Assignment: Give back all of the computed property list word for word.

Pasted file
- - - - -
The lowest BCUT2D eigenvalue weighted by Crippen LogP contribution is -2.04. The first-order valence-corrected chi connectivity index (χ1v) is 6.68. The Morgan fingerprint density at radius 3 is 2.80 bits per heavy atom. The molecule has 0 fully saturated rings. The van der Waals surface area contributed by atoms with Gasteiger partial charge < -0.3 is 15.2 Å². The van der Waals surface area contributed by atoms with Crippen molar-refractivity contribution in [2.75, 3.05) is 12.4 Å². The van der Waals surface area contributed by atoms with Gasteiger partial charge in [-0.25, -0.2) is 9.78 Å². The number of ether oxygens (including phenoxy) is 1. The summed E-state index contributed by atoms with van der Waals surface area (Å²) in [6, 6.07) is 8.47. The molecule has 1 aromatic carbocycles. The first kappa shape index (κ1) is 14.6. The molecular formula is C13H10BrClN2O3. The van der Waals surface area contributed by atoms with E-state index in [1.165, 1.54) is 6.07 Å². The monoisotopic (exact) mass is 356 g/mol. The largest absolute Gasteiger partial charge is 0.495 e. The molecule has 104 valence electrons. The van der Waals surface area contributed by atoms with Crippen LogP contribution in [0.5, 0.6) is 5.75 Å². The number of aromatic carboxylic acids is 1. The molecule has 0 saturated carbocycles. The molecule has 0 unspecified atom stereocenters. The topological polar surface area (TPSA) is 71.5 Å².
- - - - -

The lowest BCUT2D eigenvalue weighted by Crippen LogP contribution is -2.04. The first-order valence-corrected chi connectivity index (χ1v) is 6.68. The Morgan fingerprint density at radius 3 is 2.80 bits per heavy atom. The molecule has 0 fully saturated rings. The van der Waals surface area contributed by atoms with Gasteiger partial charge < -0.3 is 15.2 Å². The van der Waals surface area contributed by atoms with Crippen molar-refractivity contribution in [2.75, 3.05) is 12.4 Å². The van der Waals surface area contributed by atoms with Gasteiger partial charge in [-0.25, -0.2) is 9.78 Å². The number of ether oxygens (including phenoxy) is 1. The summed E-state index contributed by atoms with van der Waals surface area (Å²) in [6, 6.07) is 8.47. The molecule has 1 aromatic carbocycles. The first kappa shape index (κ1) is 14.6. The molecular formula is C13H10BrClN2O3. The van der Waals surface area contributed by atoms with E-state index in [1.165, 1.54) is 6.07 Å². The monoisotopic (exact) mass is 356 g/mol. The largest absolute Gasteiger partial charge is 0.495 e. The molecule has 104 valence electrons. The van der Waals surface area contributed by atoms with Crippen LogP contribution in [0.5, 0.6) is 5.75 Å². The number of aromatic carboxylic acids is 1. The molecule has 0 saturated carbocycles. The molecule has 0 unspecified atom stereocenters. The topological polar surface area (TPSA) is 71.5 Å².